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M-Phazes - Phaze Won

Author: Matt Unicomb
Thursday, 14 August 2008
Australian producer Mark Landon aka M-Phazes has been at the forefront of the Australian hip hop scene for the last few years. After recently completing his latest project, a remix album, he sits down with 3D’s Matt Unicomb to talk about the golden era, American ignorance and his recent deal with Obese Records.

Mark Landon may just be Australian hip hop’s most celebrated producer. With a production discography that features the likes of US heavyweights Pharoahe Monch, Royce Da 5’9”, Freeway, and Wordsworth, Landon has accomplished what no other Australian beat-makers have. His latest project Grindin’ Remixed by M-Phazes is due to hit stores this week. Featuring 16 fresh remixes of tracks courtesy of Sydney label Grindin’, the album is a first for hip hop in this country. Comprising of tracks from English pioneers Foreign Beggars and Jehst, American MCs OC and Phat Kat, plus others, Grindin’ Remixed by M-Phazes sees Landon’s production at its finest.

The idea for the album came about as Landon was “friends with the guy that runs the label,” he begins. “He approached me with the idea to remix a bunch of songs off the Grindin’ catalogue. Seeing as though I’ve done a few remixes in the past, he must’ve thought I was right for the job.”

Landon’s approach to production stays consistent across all his releases. Whether remixing, beat-making or working directly with artists, he clears his schedule and charges into the project headfirst. “When you’re going in on a whole album, as a producer you have to think that way,” he affirms. “Even though it’s a remix album, I want it to sound like a whole album. I went in just blocking everything out, holding off everything until the album was done. I stayed focused. I ended up knowing where everything was going – it paid off in the end.”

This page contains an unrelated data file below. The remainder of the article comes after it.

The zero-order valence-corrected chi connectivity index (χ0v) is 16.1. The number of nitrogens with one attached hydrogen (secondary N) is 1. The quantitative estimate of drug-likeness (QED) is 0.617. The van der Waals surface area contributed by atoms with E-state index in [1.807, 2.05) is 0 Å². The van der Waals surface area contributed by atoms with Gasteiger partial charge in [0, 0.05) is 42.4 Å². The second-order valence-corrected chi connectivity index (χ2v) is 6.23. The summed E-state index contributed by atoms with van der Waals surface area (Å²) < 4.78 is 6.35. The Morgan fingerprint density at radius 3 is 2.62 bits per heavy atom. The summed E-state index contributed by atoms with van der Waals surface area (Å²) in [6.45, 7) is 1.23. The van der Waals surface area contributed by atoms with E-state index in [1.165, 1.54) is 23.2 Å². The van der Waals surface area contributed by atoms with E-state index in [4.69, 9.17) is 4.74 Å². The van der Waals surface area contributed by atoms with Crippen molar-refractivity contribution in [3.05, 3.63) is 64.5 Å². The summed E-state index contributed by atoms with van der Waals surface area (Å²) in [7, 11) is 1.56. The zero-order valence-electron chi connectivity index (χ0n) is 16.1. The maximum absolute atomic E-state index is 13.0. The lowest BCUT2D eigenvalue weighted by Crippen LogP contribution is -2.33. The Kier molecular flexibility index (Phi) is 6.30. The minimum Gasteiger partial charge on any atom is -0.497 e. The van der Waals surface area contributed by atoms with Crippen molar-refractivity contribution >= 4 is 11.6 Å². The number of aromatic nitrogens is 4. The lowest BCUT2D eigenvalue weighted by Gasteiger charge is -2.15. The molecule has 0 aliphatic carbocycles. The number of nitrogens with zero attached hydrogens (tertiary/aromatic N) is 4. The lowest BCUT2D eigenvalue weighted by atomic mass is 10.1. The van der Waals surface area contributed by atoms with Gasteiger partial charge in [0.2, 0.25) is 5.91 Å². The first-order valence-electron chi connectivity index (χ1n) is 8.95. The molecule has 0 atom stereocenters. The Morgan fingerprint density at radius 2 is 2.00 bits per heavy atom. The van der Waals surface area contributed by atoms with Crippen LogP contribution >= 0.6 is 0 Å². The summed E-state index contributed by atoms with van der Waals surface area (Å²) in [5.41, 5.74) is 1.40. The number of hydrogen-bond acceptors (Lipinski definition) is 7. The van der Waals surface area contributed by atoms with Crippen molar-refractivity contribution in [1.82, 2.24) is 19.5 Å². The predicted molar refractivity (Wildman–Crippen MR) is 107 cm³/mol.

Landon is no stranger to remixing. He has been nominated for an ARIA award for Bliss n Eso’s Day of the Dog (M-Phazes Remixes) album. In fact, one of the first steps in his production career was remixing tracks for his friends. He has some very distinct influences finding their way into his remix work.  “Pete Rock is king of the remix,” Landon states. “I can’t go past him. He is a big influence remixing.”

Musically, the mid-‘90s as a whole will always hold a special place in his heart. “I just fell in love with hip hop from that era,” he says. “Personally, I don’t think there’s been an era where such quality music was coming out at such a large amount. I remember going into record stores back in the mid-‘90s, almost every release was worth buying. It was crazy. Albums were coming out non-stop. You always knew you were going to find something dope.”

The creative liberty of remixing is what draws Landon. “The good remixes tend to take things in a whole new direction, he says. “I think that’s what appeals to me. I can make things sound how I want it to sound.”

Like most Australian beat-makers, M-Phazes decision to concentrate on production came after picking up the mic. “I originally came out rapping,” he says. “Slowly I started drifting away from the microphone. You’ll find that a lot of producers used to rap. They just become fixated on the production side of things. It’s something that is so in-depth. It takes a long time to master the craft. I was always fascinated with the music backing the vocals. I decided that I wanted to pursue that.”